3 Things to Remember When Working on a Rewrite

Last Friday I got the coronavirus manuscript back from my editor. I quickly looked at the comments. There were 100 so I couldn’t read them closely but I wanted to let her know if I had any big questions or concerns.  After I e-mailed her back, I walked away.  And that’s my first piece of advice to you–

Walk away.  What? You expected me to say that I got right to work?  Nope.  My first piece of advice is to read through everything, or listen to what the person has to say, and then walk away.  Even if you can see the benefit of very comment, you’re going to need some time to simply exist with the recommendations.  You need to let things settle before you get to work.

Don’t cruise through on autopilot.  Remember that you don’t have to make absolutely every change.  Sometimes my editor just wants more information if it is available.  If it isn’t, then I just tell her that.  Sometimes she asks for a change that for some reason doesn’t work.   Sure, I could just make it.  After all, she’s the editor.  But I often look at why she wants the change.  What doesn’t work?  Then I try to come up with something better.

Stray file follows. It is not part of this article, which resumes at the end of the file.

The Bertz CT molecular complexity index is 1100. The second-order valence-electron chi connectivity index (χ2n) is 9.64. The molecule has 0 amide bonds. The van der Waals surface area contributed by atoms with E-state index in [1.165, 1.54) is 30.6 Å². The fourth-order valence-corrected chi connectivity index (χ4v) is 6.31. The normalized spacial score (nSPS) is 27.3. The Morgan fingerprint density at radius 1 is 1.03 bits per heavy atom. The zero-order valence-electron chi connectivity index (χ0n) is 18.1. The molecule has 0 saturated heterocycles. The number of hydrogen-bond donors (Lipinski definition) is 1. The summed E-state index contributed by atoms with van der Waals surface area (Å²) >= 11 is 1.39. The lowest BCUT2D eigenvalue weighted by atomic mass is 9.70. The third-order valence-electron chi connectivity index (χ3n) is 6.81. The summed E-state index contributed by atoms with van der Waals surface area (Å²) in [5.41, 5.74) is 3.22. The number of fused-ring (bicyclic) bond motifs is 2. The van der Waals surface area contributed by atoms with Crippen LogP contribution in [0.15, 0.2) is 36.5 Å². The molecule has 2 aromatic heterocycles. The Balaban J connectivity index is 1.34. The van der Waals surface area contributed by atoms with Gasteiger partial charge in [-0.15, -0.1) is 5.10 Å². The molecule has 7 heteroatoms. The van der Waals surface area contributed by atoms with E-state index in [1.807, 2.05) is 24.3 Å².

Ask questions. Sometimes I look at a request and think, “What?  I have no clue what you just said.”  Sometimes this is because I am simply too close to the material.  This is the time to take a short break.  I walk.  I clean something.  I read the comment aloud.  And if I still don’t get it, I send her an e-mail.

Rewriting is hard.  I have an especially difficult time with complex changes because we send the manuscript back and forth with track changes on.  I’m dyslexic so having highlighted text and text that is struck out along with regular text is super distracting.  With a big change, I will copy the comment into a new document, write the new paragraph(s) and then paste it into the old document.  The original text is still there, struck out, and the new text is highlighted, but I don’t have to look at it through the whole writing process.

Especially when you are working with comments from an agent or editor, it is important to remember that you are all on the same team.  You want to make a great book.  You may need to come up with a trick like this one to make things easier for yourself, but it will be worth your time when you create a book that sings.

–SueBE

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